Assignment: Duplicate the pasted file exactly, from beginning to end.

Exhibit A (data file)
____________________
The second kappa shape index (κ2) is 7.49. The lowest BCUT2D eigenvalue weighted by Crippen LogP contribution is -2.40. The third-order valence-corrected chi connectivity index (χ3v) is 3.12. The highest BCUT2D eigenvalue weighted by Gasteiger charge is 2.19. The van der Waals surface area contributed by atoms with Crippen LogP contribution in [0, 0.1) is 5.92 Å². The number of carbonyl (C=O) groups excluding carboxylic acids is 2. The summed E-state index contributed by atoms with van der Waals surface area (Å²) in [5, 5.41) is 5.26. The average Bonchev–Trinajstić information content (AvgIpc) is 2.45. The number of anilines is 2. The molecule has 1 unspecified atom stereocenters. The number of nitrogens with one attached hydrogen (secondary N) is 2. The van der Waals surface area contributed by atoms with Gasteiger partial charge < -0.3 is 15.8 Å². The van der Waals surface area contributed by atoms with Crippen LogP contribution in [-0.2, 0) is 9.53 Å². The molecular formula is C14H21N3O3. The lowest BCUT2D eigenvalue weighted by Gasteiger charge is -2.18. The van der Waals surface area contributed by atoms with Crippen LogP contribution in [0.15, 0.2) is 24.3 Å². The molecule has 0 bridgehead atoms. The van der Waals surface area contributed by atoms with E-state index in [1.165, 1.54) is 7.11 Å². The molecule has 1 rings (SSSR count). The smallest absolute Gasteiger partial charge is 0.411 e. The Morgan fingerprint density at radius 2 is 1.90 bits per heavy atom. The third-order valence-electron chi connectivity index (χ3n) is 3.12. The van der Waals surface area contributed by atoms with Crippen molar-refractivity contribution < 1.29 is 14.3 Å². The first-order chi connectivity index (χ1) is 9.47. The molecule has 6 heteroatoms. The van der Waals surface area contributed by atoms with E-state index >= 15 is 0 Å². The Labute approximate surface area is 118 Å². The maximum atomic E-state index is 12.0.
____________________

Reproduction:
The second kappa shape index (κ2) is 7.49. The lowest BCUT2D eigenvalue weighted by Crippen LogP contribution is -2.40. The third-order valence-corrected chi connectivity index (χ3v) is 3.12. The highest BCUT2D eigenvalue weighted by Gasteiger charge is 2.19. The van der Waals surface area contributed by atoms with Crippen LogP contribution in [0, 0.1) is 5.92 Å². The number of carbonyl (C=O) groups excluding carboxylic acids is 2. The summed E-state index contributed by atoms with van der Waals surface area (Å²) in [5, 5.41) is 5.26. The average Bonchev–Trinajstić information content (AvgIpc) is 2.45. The number of anilines is 2. The molecule has 1 unspecified atom stereocenters. The number of nitrogens with one attached hydrogen (secondary N) is 2. The van der Waals surface area contributed by atoms with Gasteiger partial charge < -0.3 is 15.8 Å². The van der Waals surface area contributed by atoms with Crippen LogP contribution in [-0.2, 0) is 9.53 Å². The molecular formula is C14H21N3O3. The lowest BCUT2D eigenvalue weighted by Gasteiger charge is -2.18. The van der Waals surface area contributed by atoms with Crippen LogP contribution in [0.15, 0.2) is 24.3 Å². The molecule has 0 bridgehead atoms. The van der Waals surface area contributed by atoms with E-state index in [1.165, 1.54) is 7.11 Å². The molecule has 1 rings (SSSR count). The smallest absolute Gasteiger partial charge is 0.411 e. The Morgan fingerprint density at radius 2 is 1.90 bits per heavy atom. The third-order valence-electron chi connectivity index (χ3n) is 3.12. The van der Waals surface area contributed by atoms with Crippen molar-refractivity contribution < 1.29 is 14.3 Å². The first-order chi connectivity index (χ1) is 9.47. The molecule has 6 heteroatoms. The van der Waals surface area contributed by atoms with E-state index >= 15 is 0 Å². The Labute approximate surface area is 118 Å². The maximum atomic E-state index is 12.0.